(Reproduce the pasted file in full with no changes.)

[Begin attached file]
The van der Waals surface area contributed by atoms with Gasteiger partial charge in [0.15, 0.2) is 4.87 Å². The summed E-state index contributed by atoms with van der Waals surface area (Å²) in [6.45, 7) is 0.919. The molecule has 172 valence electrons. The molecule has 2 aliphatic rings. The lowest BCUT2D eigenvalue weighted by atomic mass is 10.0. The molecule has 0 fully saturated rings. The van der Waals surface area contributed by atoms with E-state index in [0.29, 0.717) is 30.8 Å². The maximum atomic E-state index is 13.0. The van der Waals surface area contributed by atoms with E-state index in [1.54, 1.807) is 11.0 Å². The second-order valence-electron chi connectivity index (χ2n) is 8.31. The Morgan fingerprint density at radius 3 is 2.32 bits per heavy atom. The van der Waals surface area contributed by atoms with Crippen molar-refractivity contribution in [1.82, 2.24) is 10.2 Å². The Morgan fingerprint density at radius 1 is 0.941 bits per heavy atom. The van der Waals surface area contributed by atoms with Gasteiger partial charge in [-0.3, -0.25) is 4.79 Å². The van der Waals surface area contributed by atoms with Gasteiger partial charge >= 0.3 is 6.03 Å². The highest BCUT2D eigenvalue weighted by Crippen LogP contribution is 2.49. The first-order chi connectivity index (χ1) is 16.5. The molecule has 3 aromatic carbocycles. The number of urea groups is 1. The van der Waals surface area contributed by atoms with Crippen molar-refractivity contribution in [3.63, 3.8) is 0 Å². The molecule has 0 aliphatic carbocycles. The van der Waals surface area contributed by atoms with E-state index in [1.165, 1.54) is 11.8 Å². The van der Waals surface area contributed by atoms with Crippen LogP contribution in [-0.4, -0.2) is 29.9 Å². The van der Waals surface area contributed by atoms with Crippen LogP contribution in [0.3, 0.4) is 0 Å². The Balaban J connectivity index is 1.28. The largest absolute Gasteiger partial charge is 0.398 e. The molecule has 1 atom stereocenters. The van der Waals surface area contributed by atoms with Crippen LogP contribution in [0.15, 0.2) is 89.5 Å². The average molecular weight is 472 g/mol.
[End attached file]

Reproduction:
The van der Waals surface area contributed by atoms with Gasteiger partial charge in [0.15, 0.2) is 4.87 Å². The summed E-state index contributed by atoms with van der Waals surface area (Å²) in [6.45, 7) is 0.919. The molecule has 172 valence electrons. The molecule has 2 aliphatic rings. The lowest BCUT2D eigenvalue weighted by atomic mass is 10.0. The molecule has 0 fully saturated rings. The van der Waals surface area contributed by atoms with E-state index in [0.29, 0.717) is 30.8 Å². The maximum atomic E-state index is 13.0. The van der Waals surface area contributed by atoms with E-state index in [1.54, 1.807) is 11.0 Å². The second-order valence-electron chi connectivity index (χ2n) is 8.31. The Morgan fingerprint density at radius 3 is 2.32 bits per heavy atom. The van der Waals surface area contributed by atoms with Crippen molar-refractivity contribution in [1.82, 2.24) is 10.2 Å². The Morgan fingerprint density at radius 1 is 0.941 bits per heavy atom. The van der Waals surface area contributed by atoms with Gasteiger partial charge in [-0.3, -0.25) is 4.79 Å². The van der Waals surface area contributed by atoms with Gasteiger partial charge >= 0.3 is 6.03 Å². The highest BCUT2D eigenvalue weighted by Crippen LogP contribution is 2.49. The first-order chi connectivity index (χ1) is 16.5. The molecule has 3 aromatic carbocycles. The number of urea groups is 1. The van der Waals surface area contributed by atoms with Crippen molar-refractivity contribution in [3.63, 3.8) is 0 Å². The molecule has 0 aliphatic carbocycles. The van der Waals surface area contributed by atoms with E-state index in [1.165, 1.54) is 11.8 Å². The van der Waals surface area contributed by atoms with Crippen LogP contribution in [-0.4, -0.2) is 29.9 Å². The van der Waals surface area contributed by atoms with Crippen LogP contribution in [0.3, 0.4) is 0 Å². The Balaban J connectivity index is 1.28. The largest absolute Gasteiger partial charge is 0.398 e. The molecule has 1 atom stereocenters. The van der Waals surface area contributed by atoms with Crippen LogP contribution in [0.15, 0.2) is 89.5 Å². The average molecular weight is 472 g/mol.